Enteral Feeding: Clinical Units and the Pharmacy

Kathy Quellen, RN, BSN / November 2016

Enteral Feeding:  Clinical Units and the Pharmacy

Enteral feeding choices in the NICU are normally decisions made by clinicians in the NICU, based on nursing preference, and with possibly a bit of purchasing guidance for some of the financial pieces.

Pharmacy has always had a small part in enteral feeding, as they send up enteral syringes for both PO and enteral administration. No one ever considered calling the pharmacy to ask what NGT or extension set the NICU or Pediatric Unit should be using. We, the nurses, picked what we liked and they, the pharmacy, sent up syringes of medication that we used. This was a harmonious process for years, and worked very well.

Now several changes have entered by the way of regulating agencies and new products that are forcing some collaboration between pharmacy and the clinical areas when working with enteral feeding disposable products: NGT’s, extension sets, syringes, bags, and anything that works within the enteral arena.

GEDSA, The Global Enteral Device Supplier Association, has created enteral connectors based on AAMI and ISO recommendations that have been embraced by the global medical community, regulating bodies in the US, and other countries. GEDSA named these enteral connectors ENFit connectors. The recommended enteral connector changes are:

  • All male/female connectors are to be switched
  • Enteral connectors must be locking
  • Color is not mandated (can be orange or purple)

Pharmacy is now involved because those PO/enteral syringes that were sent up to the units have to fit with the new enteral connector design. In fact, it was pharmacy leadership (via ISMP Newsletter April, 2015) that alerted GEDSA and the clinical community last year that the new female designed syringes had too much dead space for our NICU/Pediatric and some adult units.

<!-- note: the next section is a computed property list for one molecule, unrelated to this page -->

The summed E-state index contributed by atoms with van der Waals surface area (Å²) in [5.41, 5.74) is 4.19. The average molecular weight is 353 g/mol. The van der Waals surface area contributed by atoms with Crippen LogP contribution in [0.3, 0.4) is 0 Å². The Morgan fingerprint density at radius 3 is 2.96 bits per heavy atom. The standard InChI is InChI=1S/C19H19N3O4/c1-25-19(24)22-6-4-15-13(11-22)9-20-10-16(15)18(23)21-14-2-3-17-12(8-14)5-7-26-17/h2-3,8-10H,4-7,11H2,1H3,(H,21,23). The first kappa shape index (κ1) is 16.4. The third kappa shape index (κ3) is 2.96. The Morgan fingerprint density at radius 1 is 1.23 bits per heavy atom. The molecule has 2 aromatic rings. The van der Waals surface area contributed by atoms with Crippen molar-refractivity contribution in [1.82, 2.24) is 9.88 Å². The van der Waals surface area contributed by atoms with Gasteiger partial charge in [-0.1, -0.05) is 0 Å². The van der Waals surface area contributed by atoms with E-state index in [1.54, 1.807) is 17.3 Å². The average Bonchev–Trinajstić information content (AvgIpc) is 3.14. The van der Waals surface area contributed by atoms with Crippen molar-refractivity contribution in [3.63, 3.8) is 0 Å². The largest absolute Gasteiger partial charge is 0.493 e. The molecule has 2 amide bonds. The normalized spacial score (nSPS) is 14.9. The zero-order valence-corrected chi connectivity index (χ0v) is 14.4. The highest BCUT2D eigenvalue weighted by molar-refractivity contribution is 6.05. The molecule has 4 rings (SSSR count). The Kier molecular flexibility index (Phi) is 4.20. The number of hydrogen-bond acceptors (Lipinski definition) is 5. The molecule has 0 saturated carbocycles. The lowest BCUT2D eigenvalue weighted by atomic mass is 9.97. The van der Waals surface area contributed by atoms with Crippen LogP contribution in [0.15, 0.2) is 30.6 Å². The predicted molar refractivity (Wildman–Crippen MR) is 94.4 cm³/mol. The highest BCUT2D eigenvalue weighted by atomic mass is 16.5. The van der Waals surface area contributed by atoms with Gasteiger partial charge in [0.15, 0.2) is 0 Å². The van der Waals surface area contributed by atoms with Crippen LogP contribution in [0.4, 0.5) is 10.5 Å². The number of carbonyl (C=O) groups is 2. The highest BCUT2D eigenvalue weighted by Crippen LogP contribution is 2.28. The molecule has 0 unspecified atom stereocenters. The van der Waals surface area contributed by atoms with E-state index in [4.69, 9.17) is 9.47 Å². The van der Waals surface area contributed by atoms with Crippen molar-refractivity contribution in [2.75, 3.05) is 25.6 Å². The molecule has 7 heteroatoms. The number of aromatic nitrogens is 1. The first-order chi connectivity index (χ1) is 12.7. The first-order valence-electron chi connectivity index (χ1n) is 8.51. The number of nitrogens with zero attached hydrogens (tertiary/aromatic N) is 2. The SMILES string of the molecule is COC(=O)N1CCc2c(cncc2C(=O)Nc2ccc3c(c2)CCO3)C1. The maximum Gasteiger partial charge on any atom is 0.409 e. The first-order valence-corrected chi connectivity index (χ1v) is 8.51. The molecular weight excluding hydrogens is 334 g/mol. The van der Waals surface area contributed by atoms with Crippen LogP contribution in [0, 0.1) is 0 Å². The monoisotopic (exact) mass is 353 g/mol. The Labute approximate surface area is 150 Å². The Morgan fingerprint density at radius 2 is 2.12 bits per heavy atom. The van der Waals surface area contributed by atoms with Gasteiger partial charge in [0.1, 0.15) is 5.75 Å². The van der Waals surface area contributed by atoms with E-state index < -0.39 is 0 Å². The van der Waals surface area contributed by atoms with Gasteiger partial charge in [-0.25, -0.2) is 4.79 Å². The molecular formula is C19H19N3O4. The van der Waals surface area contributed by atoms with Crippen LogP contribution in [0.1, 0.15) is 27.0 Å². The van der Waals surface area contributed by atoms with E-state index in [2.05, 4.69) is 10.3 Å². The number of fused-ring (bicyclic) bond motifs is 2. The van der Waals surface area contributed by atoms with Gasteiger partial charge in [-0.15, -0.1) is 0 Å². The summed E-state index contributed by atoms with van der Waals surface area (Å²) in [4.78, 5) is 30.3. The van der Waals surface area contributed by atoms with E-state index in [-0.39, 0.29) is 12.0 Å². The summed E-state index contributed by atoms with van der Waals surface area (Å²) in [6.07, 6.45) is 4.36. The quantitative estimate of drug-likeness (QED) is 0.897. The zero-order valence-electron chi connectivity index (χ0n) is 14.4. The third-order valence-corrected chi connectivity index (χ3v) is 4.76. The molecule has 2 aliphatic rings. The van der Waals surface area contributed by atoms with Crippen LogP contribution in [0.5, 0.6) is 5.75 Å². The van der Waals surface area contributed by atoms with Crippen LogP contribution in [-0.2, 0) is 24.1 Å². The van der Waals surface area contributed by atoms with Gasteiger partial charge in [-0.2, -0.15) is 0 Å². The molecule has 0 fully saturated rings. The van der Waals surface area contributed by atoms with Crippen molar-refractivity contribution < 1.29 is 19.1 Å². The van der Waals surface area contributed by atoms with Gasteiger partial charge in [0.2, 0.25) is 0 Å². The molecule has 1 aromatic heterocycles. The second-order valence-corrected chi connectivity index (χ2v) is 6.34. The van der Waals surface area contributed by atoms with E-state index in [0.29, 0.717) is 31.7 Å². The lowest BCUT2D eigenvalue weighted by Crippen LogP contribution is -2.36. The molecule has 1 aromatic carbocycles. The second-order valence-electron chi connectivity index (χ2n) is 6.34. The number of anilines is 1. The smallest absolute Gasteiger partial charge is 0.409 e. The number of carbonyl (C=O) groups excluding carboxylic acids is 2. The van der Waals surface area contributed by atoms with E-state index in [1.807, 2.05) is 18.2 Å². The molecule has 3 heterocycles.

The female design on ENFit syringes made doses under 2 mL less accurate than +/-10% (and more like +/- up to 40%) and that was an issue. Cries of “no way” and “we can’t use these” went out from clinicians everywhere. These were heard loud and clear by the regulating agencies and vendors, and changes were quickly made. New ENFit syringes (called low dose syringes) have been designed and are now cleared for use by the FDA.

Pharmacy became involved at a critical time and they have remained involved in this process. It’s no longer a unilateral NICU/Peds unit-based decision when moving to ENFit products. Pharmacy needs to be involved as pharmacy vendors supplying bulk, non-sterile syringes to the Pharmacy now need to be moving to ENFit products along with clinical units.

Not all pharmacy vendors are ready or will move to ENFit. Pharmacy and clinical units now need to look at 2 choices: 1) acceptable products for work flow and 2) products that work well between clinical units.

ENFit changes are not just coming – they are already here. Discussions need to begin to make changes that are all about avoiding misconnections and making patient care safer. With that said, knowing how to avoid some of the pitfalls – like not involving pharmacy in the decision-making process – can help make the transition easier.

If your unit moves to ENFit, and Pharmacy does not switch vendors or switch to the correct ENFit design, then enteral medications will have dosage issues. Also, if an infant comes in from another hospital or goes to a home care facility that does not have ENFit, how are you going to address giving feedings and meds? This can happen in reverse if your hospital is the one without ENFit and gets the ENFit patient.

Hospitals across the country have begun moving to ENFit. Pharmacy is aware this can happen, and they are asking for solutions along with clinicians because they need to administer mediations via these products.

Manufacturers have worked on solutions to these issues. Medela does currently offer two solutions:

1) A Dual Cap that enables the pharmacy to keep using their current non-ENFit PO/enteral syringes, but allows the clinician freedom to switch to ENFit.

2) A Transition Cap that can make ENFit designs compatible with non-ENFit designs.

The important thing is to get everyone involved: clinicians and pharmacy, when planning for these enteral feeding connector changes in your hospital. It will give the entire extended team a chance to make this process of change work for them, especially at the right time.

I also recommend looking at GEDSA.org as they provide so much information and guidance for all departments in this process. As always, some simple planning will allow the process of moving to ENFit much easier. That helps everyone who needs to be involved be satisfied with decisions made.

 

About the Author

Kathy Quellen, RN, BSN, has been a NICU/PICU RN since 1981. She has worked in hospitals all over the U.S., including Georgetown University Hospital, DC Children’s, Cedars Sinai and Children’s Hospital of NJ.  She worked as a Clinical Specialist for Abbott Labs/Hospira and has been a NICU Clinical Specialist for Medela since 2014. She covers hospitals all throughout the western United States.

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